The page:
At the far eastern recesses of the Texas string of ports, Sabine has been racking up commendable arrival numbers for the year. The first four months of 2019 are outpacing 2018 by 8% even after the most recent 16% monthly decline in arrivals. It is noteworthy that Sabine was within a statistical hair of cracking the 300-vessel-arrival milestone in March. Like Corpus Christi, the only thing that stands between the port and continuous record commerce across its terminals is…dredging.
Mind you, no amount of dredging over the past two months would have aided the port of Houston in outpacing its 2018 arrival count. Figuratively speaking, the balloon was squeezed tight on the upper reaches of the Houston Ship Channel as terminals were closed and fleets quarantined due to a prolonged oil spill recovery evolution. In this case, the port’s capacity was severely limited above the impacted waterway; particularly during the month of March. All told, the year-to-date arrival count lags 2018’s figures by nearly 6%. Nonetheless, April’s 19% monthly rise indicates that derailed trade in March is making its way back into the system through April and May.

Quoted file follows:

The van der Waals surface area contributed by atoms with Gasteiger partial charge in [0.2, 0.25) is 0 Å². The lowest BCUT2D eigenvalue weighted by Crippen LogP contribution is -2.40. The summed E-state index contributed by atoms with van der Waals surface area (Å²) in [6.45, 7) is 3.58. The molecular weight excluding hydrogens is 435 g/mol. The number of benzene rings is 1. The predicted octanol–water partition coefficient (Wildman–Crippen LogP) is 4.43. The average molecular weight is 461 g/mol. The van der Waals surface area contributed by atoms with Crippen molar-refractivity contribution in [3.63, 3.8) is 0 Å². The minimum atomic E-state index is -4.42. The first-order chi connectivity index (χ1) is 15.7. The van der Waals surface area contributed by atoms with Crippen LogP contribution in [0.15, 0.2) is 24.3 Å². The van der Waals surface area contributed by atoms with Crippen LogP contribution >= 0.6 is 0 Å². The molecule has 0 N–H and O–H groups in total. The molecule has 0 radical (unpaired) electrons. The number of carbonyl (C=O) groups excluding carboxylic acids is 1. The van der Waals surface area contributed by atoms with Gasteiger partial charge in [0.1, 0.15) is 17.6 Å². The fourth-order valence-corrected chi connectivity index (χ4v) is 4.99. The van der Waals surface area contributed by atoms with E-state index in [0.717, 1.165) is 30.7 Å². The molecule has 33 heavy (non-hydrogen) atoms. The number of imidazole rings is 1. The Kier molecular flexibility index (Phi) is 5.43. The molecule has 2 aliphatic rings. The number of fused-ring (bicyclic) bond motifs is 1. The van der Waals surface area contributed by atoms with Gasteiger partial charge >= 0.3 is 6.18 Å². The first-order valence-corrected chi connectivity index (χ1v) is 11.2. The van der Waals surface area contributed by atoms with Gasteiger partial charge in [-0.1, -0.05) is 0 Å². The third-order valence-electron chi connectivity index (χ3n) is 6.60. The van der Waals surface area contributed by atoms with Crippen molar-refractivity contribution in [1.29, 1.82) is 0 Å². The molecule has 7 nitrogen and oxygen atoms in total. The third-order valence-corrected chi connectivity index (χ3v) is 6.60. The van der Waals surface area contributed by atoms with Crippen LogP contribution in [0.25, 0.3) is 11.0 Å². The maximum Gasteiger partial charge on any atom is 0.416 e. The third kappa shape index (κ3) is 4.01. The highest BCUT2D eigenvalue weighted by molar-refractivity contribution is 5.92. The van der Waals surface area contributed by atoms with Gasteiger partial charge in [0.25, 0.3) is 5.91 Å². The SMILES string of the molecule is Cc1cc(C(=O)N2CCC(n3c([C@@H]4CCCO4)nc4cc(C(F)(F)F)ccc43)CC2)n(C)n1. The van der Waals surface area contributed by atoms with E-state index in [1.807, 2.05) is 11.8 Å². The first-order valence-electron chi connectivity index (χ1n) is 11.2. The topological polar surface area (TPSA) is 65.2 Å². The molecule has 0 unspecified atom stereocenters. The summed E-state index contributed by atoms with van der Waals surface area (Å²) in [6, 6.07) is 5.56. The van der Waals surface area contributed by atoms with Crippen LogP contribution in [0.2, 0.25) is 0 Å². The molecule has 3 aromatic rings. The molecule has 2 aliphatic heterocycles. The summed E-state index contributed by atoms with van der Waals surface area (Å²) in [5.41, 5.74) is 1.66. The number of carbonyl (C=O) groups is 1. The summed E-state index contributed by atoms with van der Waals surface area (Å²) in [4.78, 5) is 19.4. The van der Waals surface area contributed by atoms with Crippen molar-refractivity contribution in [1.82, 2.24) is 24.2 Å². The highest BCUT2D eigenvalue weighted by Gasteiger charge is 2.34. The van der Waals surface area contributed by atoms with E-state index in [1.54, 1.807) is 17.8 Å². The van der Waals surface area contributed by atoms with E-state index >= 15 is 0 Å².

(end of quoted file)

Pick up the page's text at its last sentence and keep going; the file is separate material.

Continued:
To date, the vast majority of the vessel categories calling upon the port of Houston are performing more poorly this year as compared to last year. Notable exceptions are general cargo arrivals which are up 1% after a blistering 52% monthly leap – steel has been on a tear – and a 12% increase in the movement of containers. It is of note that Houston’s two container terminals were below the impacted areas of the ship channel, but the general cargo terminals were not. Thus, idled cargo from March poured into the system in late April after the status quo was restored.
The remainder of the categories, except for containers and car vessel arrivals, were up for the month – in many cases by double digits. Bulkers by 22% but down almost 7% for the year; chemical tankers to the tune of nearly 29% but are off 1% for the year; LPG climbed 14% but trails last year by 6%; tankers rose 9% but are just shy 11% behind last year’s arrival pace. In short, vessel traffic measures that limited March’s performance were tapering in April which ensured that vessel movements would not be inordinately impeded. Undoubtedly, there is still more catching up to do.
This certainly gives 2019 a chance to surpass 2018’s maritime commerce tonnages as most regional economic indicators foretell of growth rather than stagnancy.
The system has certainly been tested these last few months. Closures here, restrictions there, and a host of diversions everywhere. Yes, indeed, the balloon was squeezed rather tight and its volume was piled up at the various ends of the marine transportation system that serves the nation’s busiest waterways. Fortunately, its resiliency proved to be sound and the dance of commerce continues unabated.
- Date June 3, 2019
- Tags 2019 May